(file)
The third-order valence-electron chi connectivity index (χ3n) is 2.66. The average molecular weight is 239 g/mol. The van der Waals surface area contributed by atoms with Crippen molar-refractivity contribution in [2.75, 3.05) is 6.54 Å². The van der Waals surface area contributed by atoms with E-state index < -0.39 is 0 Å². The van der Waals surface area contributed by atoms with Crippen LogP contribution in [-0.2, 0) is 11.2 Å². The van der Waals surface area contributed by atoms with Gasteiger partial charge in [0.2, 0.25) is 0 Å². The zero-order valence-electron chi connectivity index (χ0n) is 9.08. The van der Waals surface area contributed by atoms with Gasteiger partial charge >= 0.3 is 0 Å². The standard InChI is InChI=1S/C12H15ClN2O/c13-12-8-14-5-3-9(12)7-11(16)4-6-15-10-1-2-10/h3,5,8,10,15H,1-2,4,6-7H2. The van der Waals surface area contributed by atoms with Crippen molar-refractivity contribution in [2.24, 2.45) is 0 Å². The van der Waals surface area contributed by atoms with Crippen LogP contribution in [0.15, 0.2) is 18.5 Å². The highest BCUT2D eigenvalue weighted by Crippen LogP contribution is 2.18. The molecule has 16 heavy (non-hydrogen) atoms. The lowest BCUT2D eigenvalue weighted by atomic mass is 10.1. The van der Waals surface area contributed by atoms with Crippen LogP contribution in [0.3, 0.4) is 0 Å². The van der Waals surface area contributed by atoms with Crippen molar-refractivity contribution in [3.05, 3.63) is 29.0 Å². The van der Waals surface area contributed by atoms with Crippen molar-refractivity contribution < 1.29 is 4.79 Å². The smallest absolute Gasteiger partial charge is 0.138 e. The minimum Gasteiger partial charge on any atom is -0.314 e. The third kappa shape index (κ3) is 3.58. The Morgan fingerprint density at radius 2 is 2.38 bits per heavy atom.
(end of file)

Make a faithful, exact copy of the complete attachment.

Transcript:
The third-order valence-electron chi connectivity index (χ3n) is 2.66. The average molecular weight is 239 g/mol. The van der Waals surface area contributed by atoms with Crippen molar-refractivity contribution in [2.75, 3.05) is 6.54 Å². The van der Waals surface area contributed by atoms with E-state index < -0.39 is 0 Å². The van der Waals surface area contributed by atoms with Crippen LogP contribution in [-0.2, 0) is 11.2 Å². The van der Waals surface area contributed by atoms with Gasteiger partial charge in [0.2, 0.25) is 0 Å². The zero-order valence-electron chi connectivity index (χ0n) is 9.08. The van der Waals surface area contributed by atoms with Gasteiger partial charge >= 0.3 is 0 Å². The standard InChI is InChI=1S/C12H15ClN2O/c13-12-8-14-5-3-9(12)7-11(16)4-6-15-10-1-2-10/h3,5,8,10,15H,1-2,4,6-7H2. The van der Waals surface area contributed by atoms with Crippen molar-refractivity contribution in [2.24, 2.45) is 0 Å². The van der Waals surface area contributed by atoms with Crippen LogP contribution in [0.15, 0.2) is 18.5 Å². The highest BCUT2D eigenvalue weighted by Crippen LogP contribution is 2.18. The molecule has 16 heavy (non-hydrogen) atoms. The lowest BCUT2D eigenvalue weighted by atomic mass is 10.1. The van der Waals surface area contributed by atoms with Crippen LogP contribution in [0.3, 0.4) is 0 Å². The van der Waals surface area contributed by atoms with Crippen molar-refractivity contribution in [3.05, 3.63) is 29.0 Å². The van der Waals surface area contributed by atoms with Crippen molar-refractivity contribution < 1.29 is 4.79 Å². The smallest absolute Gasteiger partial charge is 0.138 e. The minimum Gasteiger partial charge on any atom is -0.314 e. The third kappa shape index (κ3) is 3.58. The Morgan fingerprint density at radius 2 is 2.38 bits per heavy atom.